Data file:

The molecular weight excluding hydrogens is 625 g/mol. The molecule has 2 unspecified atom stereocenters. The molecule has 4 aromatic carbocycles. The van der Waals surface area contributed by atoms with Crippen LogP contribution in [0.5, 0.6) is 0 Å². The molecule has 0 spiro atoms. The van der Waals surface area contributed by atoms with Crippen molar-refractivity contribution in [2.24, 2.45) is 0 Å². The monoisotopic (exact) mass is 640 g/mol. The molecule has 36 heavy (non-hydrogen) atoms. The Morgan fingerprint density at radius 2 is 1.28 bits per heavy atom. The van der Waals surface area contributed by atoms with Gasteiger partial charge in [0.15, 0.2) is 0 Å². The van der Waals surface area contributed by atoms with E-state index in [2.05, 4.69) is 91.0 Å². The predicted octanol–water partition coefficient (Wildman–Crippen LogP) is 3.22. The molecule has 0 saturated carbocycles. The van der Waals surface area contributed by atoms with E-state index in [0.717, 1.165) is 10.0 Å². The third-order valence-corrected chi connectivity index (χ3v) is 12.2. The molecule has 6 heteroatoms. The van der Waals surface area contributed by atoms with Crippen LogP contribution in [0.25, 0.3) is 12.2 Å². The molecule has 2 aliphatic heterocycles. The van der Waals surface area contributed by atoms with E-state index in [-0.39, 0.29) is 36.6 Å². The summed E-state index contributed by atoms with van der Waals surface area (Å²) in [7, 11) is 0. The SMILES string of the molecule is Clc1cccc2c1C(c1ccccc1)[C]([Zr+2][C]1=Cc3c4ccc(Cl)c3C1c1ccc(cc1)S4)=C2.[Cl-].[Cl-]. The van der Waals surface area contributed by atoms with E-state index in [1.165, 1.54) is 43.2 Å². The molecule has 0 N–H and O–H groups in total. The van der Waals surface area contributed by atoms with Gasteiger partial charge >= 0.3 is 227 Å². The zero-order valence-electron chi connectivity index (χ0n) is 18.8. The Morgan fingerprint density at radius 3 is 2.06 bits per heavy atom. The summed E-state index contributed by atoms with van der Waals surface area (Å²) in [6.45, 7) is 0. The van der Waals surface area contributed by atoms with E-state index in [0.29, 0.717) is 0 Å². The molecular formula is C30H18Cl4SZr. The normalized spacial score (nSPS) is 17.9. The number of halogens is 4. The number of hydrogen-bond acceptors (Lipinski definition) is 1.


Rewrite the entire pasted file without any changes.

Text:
The molecular weight excluding hydrogens is 625 g/mol. The molecule has 2 unspecified atom stereocenters. The molecule has 4 aromatic carbocycles. The van der Waals surface area contributed by atoms with Crippen LogP contribution in [0.5, 0.6) is 0 Å². The molecule has 0 spiro atoms. The van der Waals surface area contributed by atoms with Crippen molar-refractivity contribution in [2.24, 2.45) is 0 Å². The monoisotopic (exact) mass is 640 g/mol. The molecule has 36 heavy (non-hydrogen) atoms. The Morgan fingerprint density at radius 2 is 1.28 bits per heavy atom. The van der Waals surface area contributed by atoms with Gasteiger partial charge in [0.15, 0.2) is 0 Å². The van der Waals surface area contributed by atoms with E-state index in [2.05, 4.69) is 91.0 Å². The predicted octanol–water partition coefficient (Wildman–Crippen LogP) is 3.22. The molecule has 0 saturated carbocycles. The van der Waals surface area contributed by atoms with E-state index in [0.717, 1.165) is 10.0 Å². The third-order valence-corrected chi connectivity index (χ3v) is 12.2. The molecule has 6 heteroatoms. The van der Waals surface area contributed by atoms with Crippen LogP contribution in [0.25, 0.3) is 12.2 Å². The molecule has 2 aliphatic heterocycles. The van der Waals surface area contributed by atoms with E-state index in [-0.39, 0.29) is 36.6 Å². The summed E-state index contributed by atoms with van der Waals surface area (Å²) in [7, 11) is 0. The SMILES string of the molecule is Clc1cccc2c1C(c1ccccc1)[C]([Zr+2][C]1=Cc3c4ccc(Cl)c3C1c1ccc(cc1)S4)=C2.[Cl-].[Cl-]. The van der Waals surface area contributed by atoms with E-state index in [1.165, 1.54) is 43.2 Å². The molecule has 0 N–H and O–H groups in total. The van der Waals surface area contributed by atoms with Gasteiger partial charge >= 0.3 is 227 Å². The zero-order valence-electron chi connectivity index (χ0n) is 18.8. The Morgan fingerprint density at radius 3 is 2.06 bits per heavy atom. The summed E-state index contributed by atoms with van der Waals surface area (Å²) in [6.45, 7) is 0. The van der Waals surface area contributed by atoms with E-state index in [0.29, 0.717) is 0 Å². The molecular formula is C30H18Cl4SZr. The normalized spacial score (nSPS) is 17.9. The number of halogens is 4. The number of hydrogen-bond acceptors (Lipinski definition) is 1.